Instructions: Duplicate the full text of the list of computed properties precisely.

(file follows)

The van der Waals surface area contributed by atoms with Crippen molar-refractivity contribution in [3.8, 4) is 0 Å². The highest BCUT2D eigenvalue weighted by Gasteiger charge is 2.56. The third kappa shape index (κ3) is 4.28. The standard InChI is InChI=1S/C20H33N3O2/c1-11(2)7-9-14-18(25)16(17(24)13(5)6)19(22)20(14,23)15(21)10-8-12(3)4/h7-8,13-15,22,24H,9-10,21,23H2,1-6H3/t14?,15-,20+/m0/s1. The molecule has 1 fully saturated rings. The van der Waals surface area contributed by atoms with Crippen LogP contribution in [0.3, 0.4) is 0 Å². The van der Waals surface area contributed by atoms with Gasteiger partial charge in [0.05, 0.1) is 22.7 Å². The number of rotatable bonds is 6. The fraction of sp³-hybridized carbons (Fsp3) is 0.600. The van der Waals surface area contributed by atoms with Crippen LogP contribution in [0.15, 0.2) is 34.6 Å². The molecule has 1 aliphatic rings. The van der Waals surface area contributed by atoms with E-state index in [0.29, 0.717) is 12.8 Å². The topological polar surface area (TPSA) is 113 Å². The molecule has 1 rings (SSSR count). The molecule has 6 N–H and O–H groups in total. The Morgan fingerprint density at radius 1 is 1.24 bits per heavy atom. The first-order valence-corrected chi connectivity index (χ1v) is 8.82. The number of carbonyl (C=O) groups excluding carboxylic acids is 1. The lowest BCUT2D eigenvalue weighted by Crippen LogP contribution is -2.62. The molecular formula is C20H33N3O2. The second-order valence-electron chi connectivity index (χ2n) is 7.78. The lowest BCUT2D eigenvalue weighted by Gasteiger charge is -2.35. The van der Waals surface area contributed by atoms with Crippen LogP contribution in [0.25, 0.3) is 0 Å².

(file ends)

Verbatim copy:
The van der Waals surface area contributed by atoms with Crippen molar-refractivity contribution in [3.8, 4) is 0 Å². The highest BCUT2D eigenvalue weighted by Gasteiger charge is 2.56. The third kappa shape index (κ3) is 4.28. The standard InChI is InChI=1S/C20H33N3O2/c1-11(2)7-9-14-18(25)16(17(24)13(5)6)19(22)20(14,23)15(21)10-8-12(3)4/h7-8,13-15,22,24H,9-10,21,23H2,1-6H3/t14?,15-,20+/m0/s1. The molecule has 1 fully saturated rings. The van der Waals surface area contributed by atoms with Crippen LogP contribution in [0.3, 0.4) is 0 Å². The van der Waals surface area contributed by atoms with Gasteiger partial charge in [0.05, 0.1) is 22.7 Å². The number of rotatable bonds is 6. The fraction of sp³-hybridized carbons (Fsp3) is 0.600. The van der Waals surface area contributed by atoms with Crippen LogP contribution in [0.15, 0.2) is 34.6 Å². The molecule has 1 aliphatic rings. The van der Waals surface area contributed by atoms with E-state index in [0.29, 0.717) is 12.8 Å². The topological polar surface area (TPSA) is 113 Å². The molecule has 1 rings (SSSR count). The molecule has 6 N–H and O–H groups in total. The Morgan fingerprint density at radius 1 is 1.24 bits per heavy atom. The first-order valence-corrected chi connectivity index (χ1v) is 8.82. The number of carbonyl (C=O) groups excluding carboxylic acids is 1. The lowest BCUT2D eigenvalue weighted by Crippen LogP contribution is -2.62. The molecular formula is C20H33N3O2. The second-order valence-electron chi connectivity index (χ2n) is 7.78. The lowest BCUT2D eigenvalue weighted by Gasteiger charge is -2.35. The van der Waals surface area contributed by atoms with Crippen LogP contribution in [0.25, 0.3) is 0 Å².